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3365 Effects of Dose Reductions of Lenalidomide Given As Maintenance Following Autologous Stem Cell Transplant in Patients with Multiple MyelomaClinically Relevant Abstract

Program: Oral and Poster Abstracts
Session: 652. Multiple Myeloma: Clinical and Epidemiological: Poster II
Hematology Disease Topics & Pathways:
Biological therapies, Clinical Practice (Health Services and Quality), Plasma Cell Disorders, Diseases, Therapies, Immunotherapy, Lymphoid Malignancies, Adverse Events
Sunday, December 10, 2023, 6:00 PM-8:00 PM

Ian Lund, PA-C1*, Farhan Azad, DO1, Kristopher Attwood, PhD, MS2*, Anthony George, MS1* and Jens Hillengass, MD, PhD3

1Roswell Park Comprehensive Cancer Center, Buffalo, NY
2Department of Biostatistics, Roswell Park Comprehensive Cancer Center, Buffalo, NY
3Roswell Park, Buffalo, NY


Lenalidomide (len) maintenance has been considered the standard of care treatment following an autologous stem cell transplantation(autoSCT) for patients (pts) with newly diagnosed multiple myeloma (MM). Len doses of up to 15 mg are used in this setting, however in clinical practice patients may experience a variety of side effects including neutropenia, infections, diarrhea, rash, or secondary malignancies, which may impact the quality of life and potentially lead to discontinuation of therapy.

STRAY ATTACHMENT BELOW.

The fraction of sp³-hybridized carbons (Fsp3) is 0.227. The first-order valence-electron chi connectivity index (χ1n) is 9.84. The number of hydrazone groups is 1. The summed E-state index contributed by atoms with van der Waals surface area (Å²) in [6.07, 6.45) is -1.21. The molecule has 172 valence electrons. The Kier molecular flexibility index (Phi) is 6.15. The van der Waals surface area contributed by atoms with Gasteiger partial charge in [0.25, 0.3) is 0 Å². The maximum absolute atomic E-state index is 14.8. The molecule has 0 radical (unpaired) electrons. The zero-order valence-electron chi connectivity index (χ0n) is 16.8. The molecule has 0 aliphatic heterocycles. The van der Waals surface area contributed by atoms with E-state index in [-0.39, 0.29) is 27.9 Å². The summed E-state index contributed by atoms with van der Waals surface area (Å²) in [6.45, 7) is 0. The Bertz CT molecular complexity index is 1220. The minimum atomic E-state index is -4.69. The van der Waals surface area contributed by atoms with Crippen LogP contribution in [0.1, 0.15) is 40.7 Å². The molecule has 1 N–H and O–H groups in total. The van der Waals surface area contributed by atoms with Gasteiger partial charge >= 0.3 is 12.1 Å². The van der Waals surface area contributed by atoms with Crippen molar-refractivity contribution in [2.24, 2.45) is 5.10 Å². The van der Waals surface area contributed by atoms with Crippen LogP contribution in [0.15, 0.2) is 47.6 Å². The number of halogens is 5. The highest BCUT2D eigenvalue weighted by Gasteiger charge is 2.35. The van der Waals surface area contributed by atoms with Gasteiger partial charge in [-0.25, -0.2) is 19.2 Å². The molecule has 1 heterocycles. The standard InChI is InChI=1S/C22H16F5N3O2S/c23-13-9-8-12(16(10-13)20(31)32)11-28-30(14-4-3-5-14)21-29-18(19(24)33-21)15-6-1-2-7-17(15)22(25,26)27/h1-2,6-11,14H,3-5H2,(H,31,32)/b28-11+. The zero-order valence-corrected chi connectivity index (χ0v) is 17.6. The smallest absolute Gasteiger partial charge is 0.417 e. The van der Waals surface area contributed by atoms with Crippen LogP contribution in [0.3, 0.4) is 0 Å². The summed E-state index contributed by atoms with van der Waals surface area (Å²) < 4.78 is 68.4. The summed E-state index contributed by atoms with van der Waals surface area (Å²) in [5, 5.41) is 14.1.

In this retrospective analysis, we aim to evaluate the effects of len dose reductions on progression-free survival (PFS), overall survival (OS), and other outcome measures in a post-autoSCT maintenance setting using the multiple myeloma database at our center.


We reviewed patients’ clinical and demographic characteristics including age and R-ISS stage at diagnosis and IMWG response after autoSCT. We included patients diagnosed with MM between 01/01/2010 to 02/28/2022. We compared pts receiving a full dose (15 mg/day) of len (control group) versus those requiring dose reductions or receiving lower doses to begin with (dose reduction group). The primary end-point was PFS, secondary end-points included OS, reasons for dose reduction, correlation with initial and follow-up disease parameters, and long-term toxicities. Demographic and clinical characteristics were summarized by cohort and compared using Mann-Whitney U and Fisher’s exact tests. The PFS at (6 months and one year) and OS were summarized by cohort using Kaplan-Meier methods. Multivariate Cox regression analysis was completed adjusting for age, stage at diagnosis, prior response, full versus reduced len doses, and duration of treatment. Analyses were performed using SAS v9.4 at a significance level of 0.05.